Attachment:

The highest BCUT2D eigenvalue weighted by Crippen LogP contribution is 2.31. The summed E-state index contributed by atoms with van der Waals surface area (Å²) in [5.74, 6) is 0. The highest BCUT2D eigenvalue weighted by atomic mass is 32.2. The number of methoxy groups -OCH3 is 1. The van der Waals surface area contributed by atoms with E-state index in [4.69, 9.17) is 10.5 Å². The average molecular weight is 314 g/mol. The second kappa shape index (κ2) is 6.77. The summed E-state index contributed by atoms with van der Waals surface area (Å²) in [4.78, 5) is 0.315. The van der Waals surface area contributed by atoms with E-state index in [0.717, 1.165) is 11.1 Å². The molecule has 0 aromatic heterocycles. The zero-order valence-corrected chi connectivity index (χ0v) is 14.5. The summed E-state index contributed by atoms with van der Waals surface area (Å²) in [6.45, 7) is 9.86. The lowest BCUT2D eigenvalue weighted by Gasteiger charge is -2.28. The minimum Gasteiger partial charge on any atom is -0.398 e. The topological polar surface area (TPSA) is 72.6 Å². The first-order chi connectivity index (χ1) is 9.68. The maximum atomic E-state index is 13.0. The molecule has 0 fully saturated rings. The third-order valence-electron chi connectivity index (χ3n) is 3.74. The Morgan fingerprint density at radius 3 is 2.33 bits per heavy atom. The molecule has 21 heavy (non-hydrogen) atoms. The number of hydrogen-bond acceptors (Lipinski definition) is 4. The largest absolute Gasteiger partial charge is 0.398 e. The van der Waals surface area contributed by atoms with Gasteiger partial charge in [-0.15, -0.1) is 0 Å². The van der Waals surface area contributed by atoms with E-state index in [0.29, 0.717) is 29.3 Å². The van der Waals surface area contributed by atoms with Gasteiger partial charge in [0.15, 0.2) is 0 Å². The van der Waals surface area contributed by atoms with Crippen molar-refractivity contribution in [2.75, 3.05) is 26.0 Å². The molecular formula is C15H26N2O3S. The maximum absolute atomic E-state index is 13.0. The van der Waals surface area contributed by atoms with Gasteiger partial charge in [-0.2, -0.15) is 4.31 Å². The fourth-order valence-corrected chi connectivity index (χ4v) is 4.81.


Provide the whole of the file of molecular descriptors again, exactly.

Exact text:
The highest BCUT2D eigenvalue weighted by Crippen LogP contribution is 2.31. The summed E-state index contributed by atoms with van der Waals surface area (Å²) in [5.74, 6) is 0. The highest BCUT2D eigenvalue weighted by atomic mass is 32.2. The number of methoxy groups -OCH3 is 1. The van der Waals surface area contributed by atoms with E-state index in [4.69, 9.17) is 10.5 Å². The average molecular weight is 314 g/mol. The second kappa shape index (κ2) is 6.77. The summed E-state index contributed by atoms with van der Waals surface area (Å²) in [4.78, 5) is 0.315. The van der Waals surface area contributed by atoms with E-state index in [0.717, 1.165) is 11.1 Å². The molecule has 0 aromatic heterocycles. The zero-order valence-corrected chi connectivity index (χ0v) is 14.5. The summed E-state index contributed by atoms with van der Waals surface area (Å²) in [6.45, 7) is 9.86. The lowest BCUT2D eigenvalue weighted by Gasteiger charge is -2.28. The minimum Gasteiger partial charge on any atom is -0.398 e. The topological polar surface area (TPSA) is 72.6 Å². The first-order chi connectivity index (χ1) is 9.68. The maximum atomic E-state index is 13.0. The molecule has 0 fully saturated rings. The third-order valence-electron chi connectivity index (χ3n) is 3.74. The Morgan fingerprint density at radius 3 is 2.33 bits per heavy atom. The molecule has 21 heavy (non-hydrogen) atoms. The number of hydrogen-bond acceptors (Lipinski definition) is 4. The largest absolute Gasteiger partial charge is 0.398 e. The van der Waals surface area contributed by atoms with Gasteiger partial charge in [-0.15, -0.1) is 0 Å². The van der Waals surface area contributed by atoms with E-state index in [0.29, 0.717) is 29.3 Å². The van der Waals surface area contributed by atoms with Gasteiger partial charge in [0.15, 0.2) is 0 Å². The van der Waals surface area contributed by atoms with Crippen molar-refractivity contribution in [2.75, 3.05) is 26.0 Å². The molecular formula is C15H26N2O3S. The maximum absolute atomic E-state index is 13.0. The van der Waals surface area contributed by atoms with Gasteiger partial charge in [-0.2, -0.15) is 4.31 Å². The fourth-order valence-corrected chi connectivity index (χ4v) is 4.81.